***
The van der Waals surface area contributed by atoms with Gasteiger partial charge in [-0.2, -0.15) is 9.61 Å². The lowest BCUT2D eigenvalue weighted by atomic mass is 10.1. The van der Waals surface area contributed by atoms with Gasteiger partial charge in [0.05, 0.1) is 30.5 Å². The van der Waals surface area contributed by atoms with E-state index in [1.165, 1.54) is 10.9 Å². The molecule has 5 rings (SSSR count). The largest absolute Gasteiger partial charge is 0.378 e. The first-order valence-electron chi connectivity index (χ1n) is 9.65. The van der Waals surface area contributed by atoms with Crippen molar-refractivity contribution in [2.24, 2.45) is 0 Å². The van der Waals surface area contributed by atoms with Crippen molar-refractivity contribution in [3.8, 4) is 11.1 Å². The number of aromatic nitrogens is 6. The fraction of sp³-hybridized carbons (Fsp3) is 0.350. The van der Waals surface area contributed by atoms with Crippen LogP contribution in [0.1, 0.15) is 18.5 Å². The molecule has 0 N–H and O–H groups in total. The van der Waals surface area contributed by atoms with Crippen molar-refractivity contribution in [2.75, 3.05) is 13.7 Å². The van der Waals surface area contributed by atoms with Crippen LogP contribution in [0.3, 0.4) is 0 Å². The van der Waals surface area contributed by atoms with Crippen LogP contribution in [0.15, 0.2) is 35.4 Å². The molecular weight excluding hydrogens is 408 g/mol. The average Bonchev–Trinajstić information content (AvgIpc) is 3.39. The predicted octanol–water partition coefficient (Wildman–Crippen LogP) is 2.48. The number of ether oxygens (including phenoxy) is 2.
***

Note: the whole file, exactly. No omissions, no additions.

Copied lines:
The van der Waals surface area contributed by atoms with Gasteiger partial charge in [-0.2, -0.15) is 9.61 Å². The lowest BCUT2D eigenvalue weighted by atomic mass is 10.1. The van der Waals surface area contributed by atoms with Gasteiger partial charge in [0.05, 0.1) is 30.5 Å². The van der Waals surface area contributed by atoms with E-state index in [1.165, 1.54) is 10.9 Å². The molecule has 5 rings (SSSR count). The largest absolute Gasteiger partial charge is 0.378 e. The first-order valence-electron chi connectivity index (χ1n) is 9.65. The van der Waals surface area contributed by atoms with Crippen molar-refractivity contribution in [2.24, 2.45) is 0 Å². The van der Waals surface area contributed by atoms with Crippen molar-refractivity contribution in [3.8, 4) is 11.1 Å². The number of aromatic nitrogens is 6. The fraction of sp³-hybridized carbons (Fsp3) is 0.350. The van der Waals surface area contributed by atoms with Crippen LogP contribution in [0.1, 0.15) is 18.5 Å². The molecule has 0 N–H and O–H groups in total. The van der Waals surface area contributed by atoms with Crippen molar-refractivity contribution in [2.75, 3.05) is 13.7 Å². The van der Waals surface area contributed by atoms with Crippen LogP contribution in [0.3, 0.4) is 0 Å². The van der Waals surface area contributed by atoms with Crippen LogP contribution in [0.15, 0.2) is 35.4 Å². The molecular weight excluding hydrogens is 408 g/mol. The average Bonchev–Trinajstić information content (AvgIpc) is 3.39. The predicted octanol–water partition coefficient (Wildman–Crippen LogP) is 2.48. The number of ether oxygens (including phenoxy) is 2.